They spent the weekend blaming each other for the $85 billion in sequestration cuts that began taking effect Friday — but top Democrats and Republicans were careful Sunday to keep the door open to a breakthrough deal on the federal budget.
Both sides claimed to find the sequestration abhorrent, but leaders from both parties stressed Sunday that they now have an opportunity to find the “big deal” — one that tackles politically treacherous territory such as entitlement reform and an overhaul of the tax code — that has eluded Washington for the past two years.
“We can do the big deal if we have some leadership,” said Sen. Lindsey Graham, South Carolina Republican, speaking on CBS’ “Face the Nation.” “I’m not going to do any more small deals.”
Like virtually all other Republicans, Mr. Graham said he absolutely will not accept tax rate hikes to solve the sequestration mess, which both parties agree is not the ideal way to cut federal spending.
But Mr. Graham said he is open to the type of major agreement that would raise about $600 billion in revenue by closing tax loopholes and eliminating deductions. That money, he said, then could be put toward reforming Medicare and other entitlement programs.
The two sides have until the end of this month to achieve such a deal. The resolution funding federal government operations expires at the end of March, meaning yet another showdown, this time to avoid a Washington shutdown, is right around the corner.
That standoff carries with it an opening for compromise, said Sen. Richard J. Durbin, Illinois Democrat and his party’s No. 2 man in the Senate.
“We have to agree how to finish the [fiscal] year. It creates an opportunity for us to sit down, the president and congressional leaders, and come up with an answer that is sensible,” he said, also appearing on “Face the Nation.”
“I am certain the president would sit down and work in good faith to get us through this,” he added.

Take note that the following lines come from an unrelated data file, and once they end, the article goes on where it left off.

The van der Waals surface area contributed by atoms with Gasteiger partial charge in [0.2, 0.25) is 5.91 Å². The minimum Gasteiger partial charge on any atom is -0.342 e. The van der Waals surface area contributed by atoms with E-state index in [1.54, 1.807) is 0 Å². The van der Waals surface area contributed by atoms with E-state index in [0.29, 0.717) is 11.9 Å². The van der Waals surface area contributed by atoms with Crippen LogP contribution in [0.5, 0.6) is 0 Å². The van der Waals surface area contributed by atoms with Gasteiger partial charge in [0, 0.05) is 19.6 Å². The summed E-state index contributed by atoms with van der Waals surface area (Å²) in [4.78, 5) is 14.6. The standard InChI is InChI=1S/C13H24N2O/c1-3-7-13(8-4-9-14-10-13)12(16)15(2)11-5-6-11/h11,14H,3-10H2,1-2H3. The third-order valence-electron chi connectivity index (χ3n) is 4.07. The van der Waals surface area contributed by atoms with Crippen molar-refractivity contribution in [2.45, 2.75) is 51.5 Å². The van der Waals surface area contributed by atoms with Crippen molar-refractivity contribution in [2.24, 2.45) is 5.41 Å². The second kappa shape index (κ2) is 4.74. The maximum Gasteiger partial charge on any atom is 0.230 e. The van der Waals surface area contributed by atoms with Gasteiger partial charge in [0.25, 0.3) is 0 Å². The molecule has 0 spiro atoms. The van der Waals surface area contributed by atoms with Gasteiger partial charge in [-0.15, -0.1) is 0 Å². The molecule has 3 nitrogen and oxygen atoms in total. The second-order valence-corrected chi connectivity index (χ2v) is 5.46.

Even Mitt Romney, the Republican Party’s vanquished 2012 presidential nominee, chimed in from the sidelines Sunday morning and urged Mr. Obama and congressional leaders to find a lasting solution.
Congress has to approve another short-term spending plan by March 27 or face a government shutdown, and another debate over the debt ceiling looms in May.
Bracing for these additional budget battles, top Republicans in the House and Senate reiterated their absolute opposition to further tax increases.
House Speaker John A. Boehner, Ohio Republican, said the White House should not expect any more concessions on taxes after the New Year’s deal to avoid the so-called fiscal cliff.
“I’m going to say it one more time: The president got his tax hikes on January the 1st. The issue here is spending. Spending is out of control,” Mr. Boehner said on NBC’s “Meet the Press,” an interview that was taped Friday.
Senate Minority Leader Mitch McConnell, Kentucky Republican, echoed those sentiments on CNN’s “State of the Union.” He said no Republican is “willing to raise a dime in taxes to turn off the sequester.”
“This modest reduction of 2.4 percent in spending over the next six months is a little more than the average American experienced two months ago, when their own pay went down when the payroll tax holiday expired,” Mr. McConnell said.
The top Republican lawmakers made the comments after the White House indicated a willingness to go around the GOP leadership in the House and Senate.
National Economic Council Director Gene Sperling, who appeared on multiple Sunday morning shows, said the president spent part of Saturday calling lawmakers directly in an attempt to break the sequester logjam and find a deal.
Mr. Sperling also blasted Republicans for what the White House says is an unwillingness to compromise on the revenue question.
“This is not a win for anyone,” Mr. Sperling said on ABC’s “This Week,” refuting the notion that congressional Republicans scored a political victory with sequestration and the administration’s inability to stop it.
“The only win, if you can call it that, that this gives is [to] those on the Republican side who are willing to let all this harm be inflicted so they can stand by this principle that there should not be one dime of deficit reduction that should ever come from closing loopholes of deductions. That’s just an unreasonable position,” he said.